We were walking to the barn the same way we did earlier, and I was curious whether or not Romeo would skip the dead end openings in the corner. He still guided me into the first opening, before the corner. When we went around the pumphouse and stopped at the second opening, Romeo considered the situation and took me straight to the first parked car, skipping the dead end corner. I was thrilled. Then he walked along the line of cars to the round pen.

We have stayed a little too long, and Romeo was quickly becoming unglued. He rushed forward and kicked going by the barn, and then again, as we walked by my horses' pasture and they started to run. He was having a temper tantrum, like a child who stayed up way past his bedtime. I felt bad for him and apologized for not being considerate of his needs. As soon as he was in his kennel and had a chance to relieve himself, he nickered and parked up to me. He was ready for more work! I was not. I settled him in with some Happy Hoof and hurried to the house, longing for some warmth and food.
Later in the evening, I took him to the house and we worked on picking up feet. He had been letting me pick them up, but now I wanted more participation from him. He was, as always, a fast learner. We did one mini-session on the porch and then another in the house, and he started lifting front leg on a verbal cue. With hind feet, he had been letting me pry them off the ground. Now, in a few minutes, he was picking a foot up when I slid my hand down his leg.
As always, he did not want to leave the house.

December 16, 2007
Meg and Nash visited us today. We took Romeo inside. He surprised me by wanting to socialize with everyone. There was a point when I was in the kitchen and everyone else in the living room, and Romeo left my side and joined others. He definitely sees through people. He was completely comfortable with Meg, Erich, and Nash.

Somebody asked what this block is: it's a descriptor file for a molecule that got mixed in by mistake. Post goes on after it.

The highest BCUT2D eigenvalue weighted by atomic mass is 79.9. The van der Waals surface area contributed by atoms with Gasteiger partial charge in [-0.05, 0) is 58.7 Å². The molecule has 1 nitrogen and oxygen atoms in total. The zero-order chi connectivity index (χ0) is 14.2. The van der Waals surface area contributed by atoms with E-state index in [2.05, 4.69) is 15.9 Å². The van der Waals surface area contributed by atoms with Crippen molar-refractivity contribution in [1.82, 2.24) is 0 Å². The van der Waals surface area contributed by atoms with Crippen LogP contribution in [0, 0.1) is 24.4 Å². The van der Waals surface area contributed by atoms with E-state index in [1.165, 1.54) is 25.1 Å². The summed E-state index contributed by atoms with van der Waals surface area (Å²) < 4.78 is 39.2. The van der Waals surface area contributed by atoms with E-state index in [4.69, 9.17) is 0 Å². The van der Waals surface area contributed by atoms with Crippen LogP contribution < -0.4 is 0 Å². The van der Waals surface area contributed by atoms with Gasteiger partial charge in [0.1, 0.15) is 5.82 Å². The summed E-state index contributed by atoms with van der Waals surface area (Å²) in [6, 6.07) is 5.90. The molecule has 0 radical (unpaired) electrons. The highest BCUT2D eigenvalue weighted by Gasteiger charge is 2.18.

As we talked, I worked a little on the pose (or ears forward, if he offered that), then reviewed picking up feet. From there, I held his front leg, supporting his knee and reinforced him first for just letting me do that, then for relaxing as I moved his knee back a little. It would be good to teach him to lie down eventually. When he relaxed his knee into my hand, he also lowered his head.
I went back to reinforcing just standing at my side, when he started offering to lower his head. That was cool. I was able to shape nose all the way to the floor before we put him back in his pen.

December 17, 2007
In the morning, I took Romeo for a walk to the mailboxes. It was very cold and a little windy. I saw that Romeo had some extra energy of a nonconstructive nature. On the way back, he started trotting, then twisted his head and threw a couple of kicks. Back in the yard, I led him in a circle a few steps setting him to orbit me. It looked like he needed to blow off some steam. He twisted his head, reared up and did some airs above the ground. His hind feet flew uncomfortably close to my leg.